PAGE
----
China has a massive hoard of US Treasury bonds worth over $1.2 tn. Many have speculated that as part of a trade war with the US, Beijing may flood the market with these bonds in an effort to enforce pain on the US economy. Recent market data shows it is likely already happening. China recently dumped $20 bn of Treasuries, a move that cannot be accounted for as part of normal market flows. The move was China’s largest sale in more than two years. The sale came in March, just before US-China trade tensions were again heating up.
FINSUM: Our view is that China is more likely to threaten doing this and perhaps do some in small chunks than actually pull the trigger. However, even if they do, yields have fallen so far recently that it is hard to imagine they would rise much beyond where they were a few months ago.
The trade war is very scary for everybody. From politicians to executives to investors (in both nations), everyone is afraid of the implications of the trade war. However, there are some good reasons not to be. Firstly, while there are fears of a market tailspin, the reality is that the dovish Fed should provide a safety net. Secondly, many worry the trade war could bring the economy to a standstill, but remember that only 2.4% of US economic output is at risk of Chinese tariffs. Finally, many fear China could dump its $1.1 tn of Treasuries. The truth is that doing so is very unlikely, and even if they do, it is a small portion of the $22 tn market.
FINSUM: The general theme to take away here is that China is not as big a part of the US economy and markets as many seem to assume it is. That said, the secondary effects of a trade war, such as the psychological impact on business and the effect on the rest of the world, could be considerable.
In a great example of how Trump’s new tariffs on China will reverberate around the US economy, Nike and Adidas are panicking over the new Trump moves. The pair just led a consortium of 173 companies who penned an open letter to the President imploring him to stop the tariff move immediately. Nike and Adidas say the tariffs will be “catastrophic”. Clothing and footwear already endure some of the highest tariffs, so hiking them further will increase costs and create huge logistical complications. The letter summarized their view this way, saying they will be ”catastrophic for our customers, our companies, and the American economy as a whole”.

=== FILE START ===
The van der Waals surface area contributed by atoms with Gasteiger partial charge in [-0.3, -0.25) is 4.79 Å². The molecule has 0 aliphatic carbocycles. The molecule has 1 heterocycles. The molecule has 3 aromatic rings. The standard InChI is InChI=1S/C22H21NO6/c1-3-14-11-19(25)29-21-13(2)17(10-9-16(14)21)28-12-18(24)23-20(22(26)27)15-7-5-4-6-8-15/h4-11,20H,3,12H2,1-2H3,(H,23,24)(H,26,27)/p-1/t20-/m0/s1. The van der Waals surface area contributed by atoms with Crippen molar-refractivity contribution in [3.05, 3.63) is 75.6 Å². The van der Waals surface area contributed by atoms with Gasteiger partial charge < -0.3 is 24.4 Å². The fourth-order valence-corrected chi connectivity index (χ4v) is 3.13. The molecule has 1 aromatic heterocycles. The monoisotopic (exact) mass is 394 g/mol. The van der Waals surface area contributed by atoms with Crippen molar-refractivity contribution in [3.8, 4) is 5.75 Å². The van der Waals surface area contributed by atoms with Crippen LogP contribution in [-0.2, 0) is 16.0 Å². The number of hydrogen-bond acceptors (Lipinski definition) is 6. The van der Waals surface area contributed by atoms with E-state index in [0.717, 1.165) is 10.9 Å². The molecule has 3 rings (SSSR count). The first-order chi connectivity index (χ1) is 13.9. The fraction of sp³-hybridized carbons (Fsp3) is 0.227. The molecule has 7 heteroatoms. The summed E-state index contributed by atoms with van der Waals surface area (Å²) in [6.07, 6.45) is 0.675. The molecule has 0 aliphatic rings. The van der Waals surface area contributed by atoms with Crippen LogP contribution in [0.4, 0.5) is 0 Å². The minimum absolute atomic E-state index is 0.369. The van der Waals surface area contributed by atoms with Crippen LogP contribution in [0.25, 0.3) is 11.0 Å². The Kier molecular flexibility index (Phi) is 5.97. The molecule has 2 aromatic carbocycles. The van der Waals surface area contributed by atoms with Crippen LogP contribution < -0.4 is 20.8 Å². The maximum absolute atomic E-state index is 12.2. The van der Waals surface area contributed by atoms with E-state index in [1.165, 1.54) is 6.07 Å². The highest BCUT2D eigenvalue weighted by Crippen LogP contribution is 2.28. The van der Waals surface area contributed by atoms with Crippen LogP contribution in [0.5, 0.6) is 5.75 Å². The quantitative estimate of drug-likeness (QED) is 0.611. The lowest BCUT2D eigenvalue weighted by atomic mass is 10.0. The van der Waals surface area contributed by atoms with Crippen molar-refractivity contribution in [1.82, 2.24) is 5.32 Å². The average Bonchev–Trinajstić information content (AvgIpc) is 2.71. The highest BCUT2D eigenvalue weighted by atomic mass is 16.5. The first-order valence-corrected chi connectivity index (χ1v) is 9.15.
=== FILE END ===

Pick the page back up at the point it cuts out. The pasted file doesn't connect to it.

FINSUM: If you are a company that makes or imports a lot of your merchandise from China, this is going to be a very rough period. We expect the market will start to take this into account as the full impact of the trade war is digested.
There was a beautiful four-month window between December 2018 and May 2019 when everything looked positive. The trade spat with China looked increasingly mild and economic data was strong. It was a mirage. Even the hefty 3.2% GDP growth figure was mostly because of an incredible buildup in inventories, which when stripped away leave growth at 1.5%. Further, revised data shows that industrial production has dropped 1.2% since December. Even though this counts for a small portion of the economy, it is highly indicative of the business cycle. Some areas like auto production and machinery are down much more at 5%.
FINSUM: The glorious rally of the first third of the year seems to have stalled and the bad news is piling up, with the trade war exacerbating everything.
China is beginning its retaliation against the US’ increasing intense trade policy. The country is unloading its holdings of US Treasuries at the fastest pace in two years alongside the big rupture with Washington over trade. Its US Treasury bond holdings are one of China’s arsenal of weapons to retaliate against the US’ tariff hikes. According to Deutsche Bank’s chief economist, “The sheer size of [China’s] reserves and that this is even becoming a conversation means the market should take it seriously”. The country owns $1.12 tn worth of Treasuries.
FINSUM: This is quite a risk for the US as someone would have to absorb all those sold assets, and if they flooded the market, it would cause major volatility and sharp yield rises.